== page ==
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Dangerous Covid-19 variants could mean all bets are off on the road to normalcy, expert warns

The evidence that Americans are gearing up for a return to normal life is growing apparent.

States are relaxing capacity restrictions for public areas and private gatherings. More school districts are reopening for in-person learning. Travel is increasing, with TSA data showing more than 1 million daily passengers in US airports for two consecutive weeks, the longest such stretch since the Covid-19 pandemic lockdowns in early 2020.

However, many experts reiterate that Covid-19 is far from over.

Dr. Rochelle Walensky, director of the US Centers for Disease Control and Prevention, said on the “Today” show Thursday that the US is “still seeing about 1,000 deaths a day,” which she noted was way too many.

As for the number of daily infections, Walensky said, “What worries me is the steady flow of 50,000, 60,000 — and we continue to see that even today.”

Walensky pointed to early signs that vaccinations are working, citing the decreased mortality rates for those over the ages of 65. Yet more infectious variants of Covid-19 are circulating, she warned.

With some states seeing rises of at least 10% in weekly average cases, according to Johns Hopkins University data, variants such as B.1.1.7 may lead to a greater risk of exposure and a potential stagnation in the fight against Covid-19.

“It tells us when we have a more contagious variant that all bets are off because it means that the activities that we thought were pretty low risk are now going to be higher risk,” CNN medical analyst Dr. Leana Wen told CNN’s Anderson Cooper on Thursday.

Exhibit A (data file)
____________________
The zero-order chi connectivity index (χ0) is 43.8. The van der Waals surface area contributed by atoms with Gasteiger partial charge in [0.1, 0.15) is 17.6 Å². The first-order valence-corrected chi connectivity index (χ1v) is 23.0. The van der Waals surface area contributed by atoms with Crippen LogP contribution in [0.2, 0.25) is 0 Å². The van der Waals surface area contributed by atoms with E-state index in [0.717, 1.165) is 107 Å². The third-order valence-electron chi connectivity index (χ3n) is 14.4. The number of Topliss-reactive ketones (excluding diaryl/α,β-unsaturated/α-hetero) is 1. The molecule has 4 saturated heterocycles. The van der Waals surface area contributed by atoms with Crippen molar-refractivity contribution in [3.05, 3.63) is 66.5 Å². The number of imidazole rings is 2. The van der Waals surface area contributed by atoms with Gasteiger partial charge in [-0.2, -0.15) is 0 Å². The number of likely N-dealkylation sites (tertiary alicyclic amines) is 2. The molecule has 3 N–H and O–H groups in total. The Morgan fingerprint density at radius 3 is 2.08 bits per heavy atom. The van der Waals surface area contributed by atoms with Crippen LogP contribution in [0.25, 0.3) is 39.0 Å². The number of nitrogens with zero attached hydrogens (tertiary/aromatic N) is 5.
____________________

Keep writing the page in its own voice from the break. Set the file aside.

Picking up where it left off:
The variants are also complicating treatments, as the usage of certain monoclonal antibody therapy to treat Covid-19 have been halted due to lowered effectiveness.

The focus now is to get enough Americans vaccinated to stave off surges in infections and hospitalizations.

While there is optimism about inoculations nationwide, with the Biden administration setting a goal for 200 million doses to be distributed in the coming weeks, there is an additional concern that because the Pfizer and Moderna vaccines are given in two delayed doses. It means that in the best-case scenarios more time is needed before a return to normalcy can be achieved.

“In order for us to get to herd immunity even at this rate, it’s still probably going to take about five months, assuming we can convince fully 70% of the population to take the shot,” CNN medical analyst Dr. Jonathan Reiner told CNN’s Erin Burnett on Thursday.

Even for those fully vaccinated, Wen said that further precautions need to be followed when interacting with other people.

“We know that right now when there is such a high level of coronavirus that’s circulating in our communities, that even people who are fully vaccinated where they are in public with others who are not vaccinated, that the courteous and the right thing for them to do from an infection control standpoint is to wear a mask,” Wen said.

Warning signs remain as states expand vaccine eligibility